Morning all. There appears to be a measure of *boilk* today, so a quick Saturday round-up is all you’re getting.
We’ll start with Gabriel who is going to miss 2-3 weeks with a hamstring strain. It used to be the case that you couldn’t be considered an Arsenal player under Arsene Wenger without picking up a red card. Oh that glorious day when Oleg Luzhny got his marching orders … how we all celebrated.
Nowadays it’s your first ‘three week’ lay-off. Now you are an Arsenal man, my son etc and so on and all that. It leaves us a bit short at centre-half although I think we’ve forgotten a bit about Calum Chambers. The emergence of Eck-tor Bay-a-reen has left the former Southampton man in the shade somewhat, but as well as being a right-back option, he also provides some depth at centre-half.
We wanted four centre-halves, we’ve got four now, and that means that if one gets a touch of the Spanish Flu in his leg then we should be able to cope. I think the manager was always going to go with Mertesacker and Koscielny at Old Trafford anyway, so provided nothing happens with either of them we should be all right.
The game on Monday is also a first return for Danny Welbeck to the club he supported and, obviously, played for. I think he’s been pretty good for us really, could do more, but then that’s true of a lot of our players this season. In recent weeks he’s been usurped a bit by the goals of Olivier Giroud but when the Frenchman was out it was great to have a genuine centre-forward option to fill the gap.
Ahead of the game on Monday, Arsene Wenger has declared himself very happy with his deadline day purchase, saying:
He plays very well for me and is an exceptional player who will have a great future here. I am very, very happy that I bought him.
And on recent form:
You have moments in the season where some players play a bit less. You have a player like Olivier Giroud who is playing at the moment but he missed four months. During that period Welbeck played every single game.
I’m pretty sure that Welbeck was playing through an injury for the latter part of Giroud’s absence because as soon as he was back, there was an immediate lay-off. His return, on the right against Sp*rs away, was a sign that the manager likes the balance and work he gives the team away from home.
His versatility means that he’ll play wide, as well as up-front, and with 8 goals for us this season he has made a decent contribution. I don’t remember him missing too many glorious chances – that seems to be a Giroud trait more than a Welbeck one – but I do think he could add a little more end-product to his game. Still, I like him, he’s a hard-working, honest player, and I’d back him to be significant in some way between now and the end of the season.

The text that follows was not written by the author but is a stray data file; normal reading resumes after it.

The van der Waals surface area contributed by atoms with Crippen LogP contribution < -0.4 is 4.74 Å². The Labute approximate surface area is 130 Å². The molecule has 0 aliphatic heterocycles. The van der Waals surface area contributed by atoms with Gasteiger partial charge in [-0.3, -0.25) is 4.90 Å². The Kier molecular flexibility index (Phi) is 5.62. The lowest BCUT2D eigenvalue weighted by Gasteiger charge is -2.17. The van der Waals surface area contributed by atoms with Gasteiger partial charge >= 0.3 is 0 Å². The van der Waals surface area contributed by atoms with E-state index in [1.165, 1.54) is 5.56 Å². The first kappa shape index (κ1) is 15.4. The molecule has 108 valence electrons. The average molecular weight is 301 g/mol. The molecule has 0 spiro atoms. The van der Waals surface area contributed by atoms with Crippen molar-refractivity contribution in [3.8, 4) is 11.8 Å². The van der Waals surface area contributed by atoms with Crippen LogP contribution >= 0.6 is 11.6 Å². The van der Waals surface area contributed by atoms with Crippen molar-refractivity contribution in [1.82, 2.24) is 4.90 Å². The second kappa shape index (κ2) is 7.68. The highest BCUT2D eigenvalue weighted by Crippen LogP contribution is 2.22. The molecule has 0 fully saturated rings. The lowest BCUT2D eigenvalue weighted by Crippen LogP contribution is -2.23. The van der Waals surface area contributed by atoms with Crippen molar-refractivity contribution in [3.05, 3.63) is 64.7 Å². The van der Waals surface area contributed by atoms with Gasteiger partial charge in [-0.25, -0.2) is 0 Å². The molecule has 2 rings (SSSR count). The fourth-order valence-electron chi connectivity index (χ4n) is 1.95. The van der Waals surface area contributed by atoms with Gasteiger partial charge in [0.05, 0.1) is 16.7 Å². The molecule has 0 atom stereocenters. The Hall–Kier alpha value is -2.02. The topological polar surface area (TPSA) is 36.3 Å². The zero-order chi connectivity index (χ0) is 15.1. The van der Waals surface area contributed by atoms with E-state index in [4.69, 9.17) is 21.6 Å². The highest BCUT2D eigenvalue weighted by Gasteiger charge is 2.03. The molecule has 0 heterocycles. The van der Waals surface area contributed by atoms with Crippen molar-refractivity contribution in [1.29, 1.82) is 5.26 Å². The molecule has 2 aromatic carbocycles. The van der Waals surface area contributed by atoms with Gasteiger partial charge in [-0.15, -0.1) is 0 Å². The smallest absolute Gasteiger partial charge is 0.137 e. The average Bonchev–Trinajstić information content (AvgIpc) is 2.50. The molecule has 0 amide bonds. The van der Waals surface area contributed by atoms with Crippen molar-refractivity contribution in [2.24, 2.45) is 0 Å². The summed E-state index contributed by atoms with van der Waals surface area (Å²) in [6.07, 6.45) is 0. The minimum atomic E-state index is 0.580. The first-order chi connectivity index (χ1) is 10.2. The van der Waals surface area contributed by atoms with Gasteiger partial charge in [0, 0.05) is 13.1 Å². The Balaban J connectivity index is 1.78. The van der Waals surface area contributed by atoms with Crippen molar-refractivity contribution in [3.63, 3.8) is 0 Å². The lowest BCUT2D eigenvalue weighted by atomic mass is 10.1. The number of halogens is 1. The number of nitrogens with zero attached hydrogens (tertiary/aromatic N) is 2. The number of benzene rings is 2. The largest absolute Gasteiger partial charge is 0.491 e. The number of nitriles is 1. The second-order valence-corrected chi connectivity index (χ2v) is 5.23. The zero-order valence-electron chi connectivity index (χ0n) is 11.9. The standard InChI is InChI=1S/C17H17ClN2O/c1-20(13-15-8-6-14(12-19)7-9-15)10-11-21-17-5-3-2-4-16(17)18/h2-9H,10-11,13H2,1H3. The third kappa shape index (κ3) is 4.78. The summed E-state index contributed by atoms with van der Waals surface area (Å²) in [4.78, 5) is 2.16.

Meanwhile, I know we pretty much definitively solved the Ozil thing yesterday with the pie-chart, so I’m not going to delve into it any further, but:
When Arsenal lose, it’s obvious that they lose despite what Sánchez did. With Özil, it’s easy to wonder if Arsenal could’ve won had their most expensive signing done a little bit more. Somewhere between Arsenal’s two stars, though, there’s a fault line separating what we do and don’t know about the sport.
An interesting read on Grantland. Thanks to Andy and Zee for the heads-up for this piece.
Man, I loved Luzhny though, apart from the fact his name is lower-limb-tacular, he was one of those players who looked like he should have been anything else but a footballer. If his sole purpose in life was to rescue drowning orphans when their bus crashes into a fast-flowing river, carting out 7 or 8 at a time across his stupendous back, you wouldn’t bat an eyelid.
Perhaps there’s some subtle connection I have with relatively one-paced defenders (where that pace is somewhere just above ambling). I can’t figure it out at all. Anyway, I dread to think what kind of reaction people would have had to him if he’d played in the Twitter era, but I’d have been the first to send all of them a gigantic slice of humble pie for his part in the 2003 FA Cup final win.
We had no Patrick Vieira that day, Sol Campbell was suspended, Pascal Cygan’s leg had Spanish Flu and Martin Keown was so banjaxed he could only play with the help of all the injections and could barely move. And then there was Oleg. A right-back heading into the very twilight of his career was asked to do the job at centre-half and he was ace. Who can forget his delighted double-high five with David Seaman at the end?
An unlikely hero but he was massive that day. An Oleg for all-time, never let anyone tell you different.
Right, that’s about that. If you haven’t already, get some of our aural goodness into your ears with yesterday’s Arsecast, in the meantime have a good Saturday?
That wasn’t a question but I’m leaving the question mark there because it amused me&^^
What’s going with the random punctuation marks%%£;/